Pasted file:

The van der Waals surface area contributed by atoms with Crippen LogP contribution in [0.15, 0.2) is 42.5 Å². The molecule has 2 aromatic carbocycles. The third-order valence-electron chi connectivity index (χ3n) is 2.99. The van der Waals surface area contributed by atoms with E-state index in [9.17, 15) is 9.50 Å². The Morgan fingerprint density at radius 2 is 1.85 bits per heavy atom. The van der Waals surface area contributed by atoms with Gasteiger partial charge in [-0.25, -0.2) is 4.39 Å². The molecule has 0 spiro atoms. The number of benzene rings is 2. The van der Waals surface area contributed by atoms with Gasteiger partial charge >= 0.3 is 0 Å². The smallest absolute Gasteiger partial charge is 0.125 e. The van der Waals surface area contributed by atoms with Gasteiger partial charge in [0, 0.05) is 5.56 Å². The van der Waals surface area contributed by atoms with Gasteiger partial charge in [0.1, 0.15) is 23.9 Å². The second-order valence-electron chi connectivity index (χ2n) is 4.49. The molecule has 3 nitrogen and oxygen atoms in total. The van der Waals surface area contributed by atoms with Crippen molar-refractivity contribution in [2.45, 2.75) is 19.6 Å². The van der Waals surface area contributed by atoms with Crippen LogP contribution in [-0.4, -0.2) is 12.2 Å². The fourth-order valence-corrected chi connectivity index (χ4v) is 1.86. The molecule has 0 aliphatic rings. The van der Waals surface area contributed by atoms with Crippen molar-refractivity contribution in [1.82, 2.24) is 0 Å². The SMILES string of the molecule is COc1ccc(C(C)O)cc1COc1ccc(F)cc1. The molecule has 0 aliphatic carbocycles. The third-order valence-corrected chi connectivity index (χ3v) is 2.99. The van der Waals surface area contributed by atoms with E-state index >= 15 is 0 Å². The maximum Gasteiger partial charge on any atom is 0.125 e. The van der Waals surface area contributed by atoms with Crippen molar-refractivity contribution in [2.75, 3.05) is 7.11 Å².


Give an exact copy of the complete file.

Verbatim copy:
The van der Waals surface area contributed by atoms with Crippen LogP contribution in [0.15, 0.2) is 42.5 Å². The molecule has 2 aromatic carbocycles. The third-order valence-electron chi connectivity index (χ3n) is 2.99. The van der Waals surface area contributed by atoms with E-state index in [9.17, 15) is 9.50 Å². The Morgan fingerprint density at radius 2 is 1.85 bits per heavy atom. The van der Waals surface area contributed by atoms with Gasteiger partial charge in [-0.25, -0.2) is 4.39 Å². The molecule has 0 spiro atoms. The number of benzene rings is 2. The van der Waals surface area contributed by atoms with Gasteiger partial charge >= 0.3 is 0 Å². The smallest absolute Gasteiger partial charge is 0.125 e. The van der Waals surface area contributed by atoms with Gasteiger partial charge in [0, 0.05) is 5.56 Å². The van der Waals surface area contributed by atoms with Gasteiger partial charge in [0.1, 0.15) is 23.9 Å². The second-order valence-electron chi connectivity index (χ2n) is 4.49. The molecule has 3 nitrogen and oxygen atoms in total. The van der Waals surface area contributed by atoms with Crippen molar-refractivity contribution in [2.45, 2.75) is 19.6 Å². The van der Waals surface area contributed by atoms with Crippen LogP contribution in [-0.4, -0.2) is 12.2 Å². The fourth-order valence-corrected chi connectivity index (χ4v) is 1.86. The molecule has 0 aliphatic rings. The van der Waals surface area contributed by atoms with Crippen molar-refractivity contribution in [1.82, 2.24) is 0 Å². The SMILES string of the molecule is COc1ccc(C(C)O)cc1COc1ccc(F)cc1. The molecule has 0 aliphatic carbocycles. The third-order valence-corrected chi connectivity index (χ3v) is 2.99. The van der Waals surface area contributed by atoms with E-state index >= 15 is 0 Å². The maximum Gasteiger partial charge on any atom is 0.125 e. The van der Waals surface area contributed by atoms with Crippen molar-refractivity contribution in [2.75, 3.05) is 7.11 Å².